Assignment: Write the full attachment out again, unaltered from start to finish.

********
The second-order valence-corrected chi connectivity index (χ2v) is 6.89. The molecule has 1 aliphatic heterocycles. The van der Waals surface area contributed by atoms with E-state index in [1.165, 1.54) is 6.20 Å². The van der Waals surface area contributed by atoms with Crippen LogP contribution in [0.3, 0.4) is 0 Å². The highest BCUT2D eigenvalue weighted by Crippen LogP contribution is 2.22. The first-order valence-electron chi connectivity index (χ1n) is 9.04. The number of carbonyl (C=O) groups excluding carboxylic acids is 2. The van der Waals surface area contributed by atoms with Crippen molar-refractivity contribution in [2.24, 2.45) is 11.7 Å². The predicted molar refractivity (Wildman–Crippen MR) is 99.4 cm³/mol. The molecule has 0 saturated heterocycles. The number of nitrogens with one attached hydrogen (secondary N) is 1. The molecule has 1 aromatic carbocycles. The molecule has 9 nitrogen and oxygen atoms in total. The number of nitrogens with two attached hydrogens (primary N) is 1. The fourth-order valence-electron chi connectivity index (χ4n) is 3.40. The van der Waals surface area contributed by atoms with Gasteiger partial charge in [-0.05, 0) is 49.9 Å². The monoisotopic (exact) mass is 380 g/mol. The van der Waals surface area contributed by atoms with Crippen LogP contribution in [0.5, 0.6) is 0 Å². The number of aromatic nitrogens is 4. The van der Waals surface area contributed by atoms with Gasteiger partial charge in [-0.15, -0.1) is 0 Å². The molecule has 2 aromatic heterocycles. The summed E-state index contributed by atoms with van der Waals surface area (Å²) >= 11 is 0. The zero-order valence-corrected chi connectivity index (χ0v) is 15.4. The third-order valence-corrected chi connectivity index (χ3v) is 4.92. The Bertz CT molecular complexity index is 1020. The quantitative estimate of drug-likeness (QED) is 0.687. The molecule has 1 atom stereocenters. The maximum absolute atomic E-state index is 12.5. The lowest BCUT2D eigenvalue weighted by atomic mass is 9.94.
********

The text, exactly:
The second-order valence-corrected chi connectivity index (χ2v) is 6.89. The molecule has 1 aliphatic heterocycles. The van der Waals surface area contributed by atoms with E-state index in [1.165, 1.54) is 6.20 Å². The van der Waals surface area contributed by atoms with Crippen LogP contribution in [0.3, 0.4) is 0 Å². The highest BCUT2D eigenvalue weighted by Crippen LogP contribution is 2.22. The first-order valence-electron chi connectivity index (χ1n) is 9.04. The number of carbonyl (C=O) groups excluding carboxylic acids is 2. The van der Waals surface area contributed by atoms with Crippen molar-refractivity contribution in [2.24, 2.45) is 11.7 Å². The predicted molar refractivity (Wildman–Crippen MR) is 99.4 cm³/mol. The molecule has 0 saturated heterocycles. The number of nitrogens with one attached hydrogen (secondary N) is 1. The molecule has 1 aromatic carbocycles. The molecule has 9 nitrogen and oxygen atoms in total. The number of nitrogens with two attached hydrogens (primary N) is 1. The fourth-order valence-electron chi connectivity index (χ4n) is 3.40. The van der Waals surface area contributed by atoms with Gasteiger partial charge in [-0.05, 0) is 49.9 Å². The monoisotopic (exact) mass is 380 g/mol. The van der Waals surface area contributed by atoms with Crippen LogP contribution in [0.5, 0.6) is 0 Å². The number of aromatic nitrogens is 4. The van der Waals surface area contributed by atoms with Gasteiger partial charge in [-0.15, -0.1) is 0 Å². The molecule has 2 aromatic heterocycles. The summed E-state index contributed by atoms with van der Waals surface area (Å²) >= 11 is 0. The zero-order valence-corrected chi connectivity index (χ0v) is 15.4. The third-order valence-corrected chi connectivity index (χ3v) is 4.92. The Bertz CT molecular complexity index is 1020. The quantitative estimate of drug-likeness (QED) is 0.687. The molecule has 1 atom stereocenters. The maximum absolute atomic E-state index is 12.5. The lowest BCUT2D eigenvalue weighted by atomic mass is 9.94.